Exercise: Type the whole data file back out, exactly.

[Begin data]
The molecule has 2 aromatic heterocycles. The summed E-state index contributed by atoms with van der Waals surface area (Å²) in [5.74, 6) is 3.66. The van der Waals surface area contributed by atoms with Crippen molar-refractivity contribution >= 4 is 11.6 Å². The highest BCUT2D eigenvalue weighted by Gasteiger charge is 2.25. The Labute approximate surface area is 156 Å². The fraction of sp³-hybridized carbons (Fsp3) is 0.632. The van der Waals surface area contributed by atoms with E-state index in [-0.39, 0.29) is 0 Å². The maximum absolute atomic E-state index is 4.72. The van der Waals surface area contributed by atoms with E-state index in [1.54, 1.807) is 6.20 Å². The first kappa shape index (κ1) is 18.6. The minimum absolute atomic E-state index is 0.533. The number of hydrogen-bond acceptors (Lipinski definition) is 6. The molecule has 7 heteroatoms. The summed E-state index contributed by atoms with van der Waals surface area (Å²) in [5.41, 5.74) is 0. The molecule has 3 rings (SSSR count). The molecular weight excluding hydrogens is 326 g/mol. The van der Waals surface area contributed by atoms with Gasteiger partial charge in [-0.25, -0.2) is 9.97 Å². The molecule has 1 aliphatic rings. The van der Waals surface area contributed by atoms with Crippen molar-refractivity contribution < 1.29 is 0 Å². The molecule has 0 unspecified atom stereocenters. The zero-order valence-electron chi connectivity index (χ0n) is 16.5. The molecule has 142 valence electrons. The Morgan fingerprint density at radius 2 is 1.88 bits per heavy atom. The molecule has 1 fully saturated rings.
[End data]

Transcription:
The molecule has 2 aromatic heterocycles. The summed E-state index contributed by atoms with van der Waals surface area (Å²) in [5.74, 6) is 3.66. The van der Waals surface area contributed by atoms with Crippen molar-refractivity contribution >= 4 is 11.6 Å². The highest BCUT2D eigenvalue weighted by Gasteiger charge is 2.25. The Labute approximate surface area is 156 Å². The fraction of sp³-hybridized carbons (Fsp3) is 0.632. The van der Waals surface area contributed by atoms with E-state index in [-0.39, 0.29) is 0 Å². The maximum absolute atomic E-state index is 4.72. The van der Waals surface area contributed by atoms with E-state index in [1.54, 1.807) is 6.20 Å². The first kappa shape index (κ1) is 18.6. The minimum absolute atomic E-state index is 0.533. The number of hydrogen-bond acceptors (Lipinski definition) is 6. The molecule has 7 heteroatoms. The summed E-state index contributed by atoms with van der Waals surface area (Å²) in [5.41, 5.74) is 0. The molecule has 3 rings (SSSR count). The molecular weight excluding hydrogens is 326 g/mol. The van der Waals surface area contributed by atoms with Gasteiger partial charge in [-0.25, -0.2) is 9.97 Å². The molecule has 1 aliphatic rings. The van der Waals surface area contributed by atoms with Crippen molar-refractivity contribution < 1.29 is 0 Å². The molecule has 0 unspecified atom stereocenters. The zero-order valence-electron chi connectivity index (χ0n) is 16.5. The molecule has 142 valence electrons. The Morgan fingerprint density at radius 2 is 1.88 bits per heavy atom. The molecule has 1 fully saturated rings.